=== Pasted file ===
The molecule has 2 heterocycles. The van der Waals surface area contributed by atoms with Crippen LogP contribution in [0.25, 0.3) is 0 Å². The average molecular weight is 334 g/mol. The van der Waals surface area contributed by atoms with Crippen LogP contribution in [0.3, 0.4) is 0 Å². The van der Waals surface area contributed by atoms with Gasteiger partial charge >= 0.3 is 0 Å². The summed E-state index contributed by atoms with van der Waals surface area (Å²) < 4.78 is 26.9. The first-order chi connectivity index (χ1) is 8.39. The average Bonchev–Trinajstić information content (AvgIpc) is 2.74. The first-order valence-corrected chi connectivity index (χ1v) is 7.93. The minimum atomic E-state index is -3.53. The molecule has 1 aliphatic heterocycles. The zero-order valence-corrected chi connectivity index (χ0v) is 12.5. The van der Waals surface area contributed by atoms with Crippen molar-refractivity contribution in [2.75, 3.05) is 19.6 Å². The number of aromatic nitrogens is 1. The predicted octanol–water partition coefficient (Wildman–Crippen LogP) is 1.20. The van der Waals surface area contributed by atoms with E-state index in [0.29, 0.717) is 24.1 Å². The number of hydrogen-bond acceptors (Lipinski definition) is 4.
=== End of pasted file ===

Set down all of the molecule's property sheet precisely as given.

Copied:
The molecule has 2 heterocycles. The van der Waals surface area contributed by atoms with Crippen LogP contribution in [0.25, 0.3) is 0 Å². The average molecular weight is 334 g/mol. The van der Waals surface area contributed by atoms with Crippen LogP contribution in [0.3, 0.4) is 0 Å². The van der Waals surface area contributed by atoms with Gasteiger partial charge >= 0.3 is 0 Å². The summed E-state index contributed by atoms with van der Waals surface area (Å²) < 4.78 is 26.9. The first-order chi connectivity index (χ1) is 8.39. The average Bonchev–Trinajstić information content (AvgIpc) is 2.74. The first-order valence-corrected chi connectivity index (χ1v) is 7.93. The minimum atomic E-state index is -3.53. The molecule has 1 aliphatic heterocycles. The zero-order valence-corrected chi connectivity index (χ0v) is 12.5. The van der Waals surface area contributed by atoms with Crippen molar-refractivity contribution in [2.75, 3.05) is 19.6 Å². The number of aromatic nitrogens is 1. The predicted octanol–water partition coefficient (Wildman–Crippen LogP) is 1.20. The van der Waals surface area contributed by atoms with E-state index in [0.29, 0.717) is 24.1 Å². The number of hydrogen-bond acceptors (Lipinski definition) is 4.